Sh30 billion highway that will change Central Kenya set

Dummy of dual carriage highway. [Courtesy]

The Government has advertised tenders for consultants to supervise the construction of the Sh30 billion dual carriageway between Kenol in Murang’a County and Marua in Nyeri County.

Tenders for project contractors are expected to be released next week with construction expected to begin early next year.

The highway, from Kenol Township through Makutano and Sagana in Kirinyaga County and Kambiti in Machakos and Marua will be Kenya’s second most expensive road project after the Thika Superhighway.

It will form part of the African Development Bank (AfDB) financed Great North Highway that is expected to link Kenya to Ethiopia.

According to the Kenya National Highways Authority (KeNHA), the road will be financed in two lots that will be constructed simultaneously.

The first lot will see the Kenol-Sagana section converted to a dual carriageway, going through Makutano in Mwea while the second will cover Sagana-Marua section with a bypass and connecting roads at Karatina, Nyeri.

Consultants who win the tender are expected to undertake a design review for the two lots, which cover 48km between Kenol and Sagana, and 32km between Sagana and Marua.

The Sh33 billion total cost for the project will go to contractors (Sh22 billion) as well as supervision and compensation (Sh11 billion).

The expansion of the highway coded A2 is expected to have a major impact in the region, with at least four Mount Kenya counties getting expanded connection to Nairobi by an expressway.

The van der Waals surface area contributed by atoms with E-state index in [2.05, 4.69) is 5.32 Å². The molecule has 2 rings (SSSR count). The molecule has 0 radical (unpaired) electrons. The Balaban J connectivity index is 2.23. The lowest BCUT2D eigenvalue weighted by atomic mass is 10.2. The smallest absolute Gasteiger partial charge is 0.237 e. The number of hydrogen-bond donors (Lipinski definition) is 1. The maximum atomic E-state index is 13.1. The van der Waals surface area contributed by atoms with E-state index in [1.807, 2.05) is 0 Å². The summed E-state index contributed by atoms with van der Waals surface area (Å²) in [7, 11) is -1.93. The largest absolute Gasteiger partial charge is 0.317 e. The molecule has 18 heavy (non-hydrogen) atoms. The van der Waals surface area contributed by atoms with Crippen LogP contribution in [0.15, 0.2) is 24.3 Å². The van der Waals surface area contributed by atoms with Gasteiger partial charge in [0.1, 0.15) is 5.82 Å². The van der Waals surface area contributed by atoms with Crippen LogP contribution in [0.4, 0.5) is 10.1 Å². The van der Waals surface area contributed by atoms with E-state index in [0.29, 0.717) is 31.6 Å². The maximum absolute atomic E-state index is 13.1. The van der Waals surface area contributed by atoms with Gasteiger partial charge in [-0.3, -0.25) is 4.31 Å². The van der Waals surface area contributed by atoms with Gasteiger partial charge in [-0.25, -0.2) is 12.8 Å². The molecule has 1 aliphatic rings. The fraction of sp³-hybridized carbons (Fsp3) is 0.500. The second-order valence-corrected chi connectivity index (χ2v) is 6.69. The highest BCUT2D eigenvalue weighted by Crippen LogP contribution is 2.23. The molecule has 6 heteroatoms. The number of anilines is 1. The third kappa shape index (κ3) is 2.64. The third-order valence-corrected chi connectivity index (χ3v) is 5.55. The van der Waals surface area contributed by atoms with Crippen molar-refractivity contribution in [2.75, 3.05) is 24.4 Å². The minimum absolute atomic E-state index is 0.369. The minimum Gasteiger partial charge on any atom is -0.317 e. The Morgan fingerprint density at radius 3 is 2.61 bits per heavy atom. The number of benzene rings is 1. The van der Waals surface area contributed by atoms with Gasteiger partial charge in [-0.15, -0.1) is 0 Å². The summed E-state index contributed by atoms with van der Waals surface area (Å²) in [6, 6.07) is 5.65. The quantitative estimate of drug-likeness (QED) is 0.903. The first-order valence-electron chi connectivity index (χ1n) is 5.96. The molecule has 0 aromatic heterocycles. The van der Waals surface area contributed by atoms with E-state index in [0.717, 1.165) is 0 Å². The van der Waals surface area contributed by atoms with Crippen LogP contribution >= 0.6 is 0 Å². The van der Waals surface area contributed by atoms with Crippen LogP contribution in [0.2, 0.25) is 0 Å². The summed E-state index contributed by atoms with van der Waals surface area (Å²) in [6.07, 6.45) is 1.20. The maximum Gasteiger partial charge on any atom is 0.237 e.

It is expected to cut traveling time between Nyeri and Nairobi by at least one hour. Construction of the road is also expected to open up the northern corridor and create employment opportunities for thousands of residents.

Some of the sectors expected to reap massive benefits from the highway are agriculture, tourism and small and medium-sized enterprises.

The counties covered by the project mainly grow coffee, tea, potatoes, beans, maize and avocado. Completion of the highway will make it easier to move these farm produce to Nairobi and onward to Mombasa. 

Counties that stand to reap from the highway are Murang’a, which will have a dual carriageway traversing it, as well as Kirinyaga, Nyeri, Machakos and Embu.

According to KeNHA, Kiambu County will also be a major beneficiary after the reworking of exits into Thika town where the superhighway ends.

“The redesigned Thika Town exits will address a traffic gridlock that has become a permanent feature after the completion of the superhighway,” said KeNHA spokesman Joseph Kariuki.

The supervision component of the highway construction includes ensuring that contractors work within specified parameters and deliver the project on time.

“We expect the contractors to start construction early next year, with a delivery time frame of about 36 months,” said Kariuki.

According to KeNHA, 800 households whose farms and property will be affected by the project have been identified for compensation by the National Land Commission.

A number of business premises, including those housing banks, petrol stations, electronic shops and eateries have been earmarked for demolition.

Traders with premises between Kenol and Makuyu markets, as well as Kambiti, Makutano and Sagana are on a one-month notice to vacate the road reserve.

However, a number of small-scale traders have pleaded with the government to allow them more time to remain in business to repay loans, saying they had invested heavily in businesses along the highway. [Additional reporting by Boniface Gikandi]